• Inspect for any metal parts that are broken.
• Ask the owner or yourself why the motor is up for sale. There may be a reason that the seller is hiding.
Check on the engine for paint that is peeling or is peeled around the area of the head. This is a sign that the engine has been run-hot, and you will want to avoid buying used outboard motors from this seller. If the paint work is faded, then the motor is probably okay.
• Abused Or Used?
People who look after their things along with regular services, usually care for their things. If the boat or the motor appears neglected, then it is likely that regular maintenance was probably never done.
• Ask For The Service Bills
It is difficult to never take a chance when it comes to buying used outboard motors. But when buying a used motor, the above tips can help you avoid buying a dud.
• Ask The Seller To Crank It Up
If they crank the motor without any water, avoid buying it. If they put muffs on, make sure that the motor sounds okay.
If you have decided to go through with the sale, it is always advisable to replace the existing water pump, change the gear oil and have a tune-up done. If the outboard motor has passed all these tests, it should provide you with a good service. Most experts stress that when buying a used outboard motor to conduct a water-test, particularly for the late-model outboards, where prices are usually quite high.
You will want to avoid buying used outboard motors for 4 figures without actually seeing the motor perform on an actual boat out on the water. The older outboards, where you are prepared to spend a bit more to bring the motor back to a tip-top condition, is an entirely different matter. In most cases, they are no longer connected to a boat, so checks mentioned in the 2nd part, is usually all you will be able to do. However, in most cases the price will not be as high.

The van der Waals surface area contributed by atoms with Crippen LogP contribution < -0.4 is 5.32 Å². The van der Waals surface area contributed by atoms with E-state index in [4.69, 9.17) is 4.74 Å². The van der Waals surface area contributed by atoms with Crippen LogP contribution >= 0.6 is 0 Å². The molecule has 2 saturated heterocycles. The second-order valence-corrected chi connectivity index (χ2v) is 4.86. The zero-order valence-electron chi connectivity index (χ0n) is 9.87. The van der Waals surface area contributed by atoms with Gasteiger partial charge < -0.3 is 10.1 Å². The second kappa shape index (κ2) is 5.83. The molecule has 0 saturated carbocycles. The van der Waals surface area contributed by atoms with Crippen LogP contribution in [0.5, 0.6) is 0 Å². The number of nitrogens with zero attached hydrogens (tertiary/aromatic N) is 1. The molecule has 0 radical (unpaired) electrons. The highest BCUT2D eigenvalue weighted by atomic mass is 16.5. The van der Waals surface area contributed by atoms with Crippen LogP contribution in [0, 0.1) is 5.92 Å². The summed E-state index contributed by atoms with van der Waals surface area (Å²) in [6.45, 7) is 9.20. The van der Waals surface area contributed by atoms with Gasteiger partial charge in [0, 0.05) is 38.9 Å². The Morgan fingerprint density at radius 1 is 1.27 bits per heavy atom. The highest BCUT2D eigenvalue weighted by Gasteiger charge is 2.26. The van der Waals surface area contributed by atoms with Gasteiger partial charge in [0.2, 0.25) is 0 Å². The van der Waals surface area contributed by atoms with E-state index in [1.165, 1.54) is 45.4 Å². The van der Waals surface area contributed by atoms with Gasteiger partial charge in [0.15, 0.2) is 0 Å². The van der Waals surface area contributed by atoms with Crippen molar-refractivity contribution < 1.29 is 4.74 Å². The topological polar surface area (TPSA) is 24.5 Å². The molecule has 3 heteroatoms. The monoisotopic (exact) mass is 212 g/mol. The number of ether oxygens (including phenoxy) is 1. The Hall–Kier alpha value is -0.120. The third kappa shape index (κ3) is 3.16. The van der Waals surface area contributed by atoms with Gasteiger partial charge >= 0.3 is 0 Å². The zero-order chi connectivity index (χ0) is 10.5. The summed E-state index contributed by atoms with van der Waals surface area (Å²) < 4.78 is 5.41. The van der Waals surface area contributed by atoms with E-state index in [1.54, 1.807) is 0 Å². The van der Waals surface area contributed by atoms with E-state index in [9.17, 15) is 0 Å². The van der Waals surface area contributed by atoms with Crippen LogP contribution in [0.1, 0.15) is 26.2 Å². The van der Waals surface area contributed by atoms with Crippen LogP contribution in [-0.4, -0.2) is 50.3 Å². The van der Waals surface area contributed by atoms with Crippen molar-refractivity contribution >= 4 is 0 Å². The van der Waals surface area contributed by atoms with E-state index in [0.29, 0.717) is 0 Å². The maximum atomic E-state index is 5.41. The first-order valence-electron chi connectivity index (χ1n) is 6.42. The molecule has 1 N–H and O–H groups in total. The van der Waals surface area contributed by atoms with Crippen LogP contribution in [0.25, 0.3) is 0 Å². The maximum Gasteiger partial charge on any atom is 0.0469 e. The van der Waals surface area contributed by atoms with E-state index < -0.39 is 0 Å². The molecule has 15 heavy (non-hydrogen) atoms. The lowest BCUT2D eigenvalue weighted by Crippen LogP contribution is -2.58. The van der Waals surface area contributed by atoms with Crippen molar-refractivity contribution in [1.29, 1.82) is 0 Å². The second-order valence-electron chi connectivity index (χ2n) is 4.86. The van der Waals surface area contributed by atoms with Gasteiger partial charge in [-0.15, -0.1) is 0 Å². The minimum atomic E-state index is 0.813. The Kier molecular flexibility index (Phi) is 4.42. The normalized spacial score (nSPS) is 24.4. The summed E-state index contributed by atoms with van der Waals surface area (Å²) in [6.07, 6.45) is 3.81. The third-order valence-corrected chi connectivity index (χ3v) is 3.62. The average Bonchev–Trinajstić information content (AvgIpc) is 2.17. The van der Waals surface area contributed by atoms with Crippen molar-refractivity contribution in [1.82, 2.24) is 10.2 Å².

Where To Buy
The safest place for buying used outboard motors is from dealers that offer a 3 to 6-month warranty, and even better when you know the dealer or seller, or someone has given an honest recommendation.
Your next option for buying a used outboard motor is from boat owners you have either met while on the waters, or someone that is member of your sailing, boating or local fishing club. It is unlikely that you will find faulty used outboard motors which have been purchased from a boat forum. For example, if you own a Shetland you can post or ask on a Shetland Owners forum if anyone is selling outboards.
The other options can include ex-commercial engines which are in most cases sold by companies on websites such as outboards and boats with most offering an included full-service history.
If none of the above is a possibility and you have decided to approach the private sellers, it is important to practice extreme caution as even though there may be a lot of honest sellers, there are many people who have been caught by a “so called” bargain from sites like eBay only to discover they have bought a piece of junk. Keep in mind, that if you do decide to buy through a site like eBay, you will not be able to receive a refund if you find your purchase is faulty.
If you have decided that you want to buy online, then the safest method would be to pay through PayPal and arrange for a courier company to deliver your goods. In this way a site like eBay will offer you with a refund if the product is not what it was described as.